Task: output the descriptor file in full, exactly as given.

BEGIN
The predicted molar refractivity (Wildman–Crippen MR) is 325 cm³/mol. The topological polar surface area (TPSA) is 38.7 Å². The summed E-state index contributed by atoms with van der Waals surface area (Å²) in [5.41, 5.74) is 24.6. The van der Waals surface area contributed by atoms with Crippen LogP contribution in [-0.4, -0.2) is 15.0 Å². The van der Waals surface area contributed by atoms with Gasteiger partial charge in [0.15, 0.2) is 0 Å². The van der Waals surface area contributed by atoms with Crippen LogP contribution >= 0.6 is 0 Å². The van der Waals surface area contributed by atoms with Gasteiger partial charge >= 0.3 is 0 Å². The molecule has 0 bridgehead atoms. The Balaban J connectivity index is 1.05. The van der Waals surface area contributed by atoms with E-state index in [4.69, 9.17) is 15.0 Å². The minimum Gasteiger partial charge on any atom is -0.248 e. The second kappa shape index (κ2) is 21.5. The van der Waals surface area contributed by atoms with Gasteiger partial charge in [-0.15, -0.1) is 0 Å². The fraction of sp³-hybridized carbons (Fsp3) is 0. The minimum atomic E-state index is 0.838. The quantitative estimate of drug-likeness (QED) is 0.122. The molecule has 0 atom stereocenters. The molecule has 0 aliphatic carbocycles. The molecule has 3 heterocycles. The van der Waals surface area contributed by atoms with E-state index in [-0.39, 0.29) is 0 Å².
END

The predicted molar refractivity (Wildman–Crippen MR) is 325 cm³/mol. The topological polar surface area (TPSA) is 38.7 Å². The summed E-state index contributed by atoms with van der Waals surface area (Å²) in [5.41, 5.74) is 24.6. The van der Waals surface area contributed by atoms with Crippen LogP contribution in [-0.4, -0.2) is 15.0 Å². The van der Waals surface area contributed by atoms with Gasteiger partial charge in [0.15, 0.2) is 0 Å². The van der Waals surface area contributed by atoms with Crippen LogP contribution >= 0.6 is 0 Å². The van der Waals surface area contributed by atoms with Gasteiger partial charge >= 0.3 is 0 Å². The molecule has 0 bridgehead atoms. The Balaban J connectivity index is 1.05. The van der Waals surface area contributed by atoms with E-state index in [4.69, 9.17) is 15.0 Å². The minimum Gasteiger partial charge on any atom is -0.248 e. The second kappa shape index (κ2) is 21.5. The van der Waals surface area contributed by atoms with Gasteiger partial charge in [-0.15, -0.1) is 0 Å². The fraction of sp³-hybridized carbons (Fsp3) is 0. The minimum atomic E-state index is 0.838. The quantitative estimate of drug-likeness (QED) is 0.122. The molecule has 0 atom stereocenters. The molecule has 0 aliphatic carbocycles. The molecule has 3 heterocycles. The van der Waals surface area contributed by atoms with E-state index in [-0.39, 0.29) is 0 Å².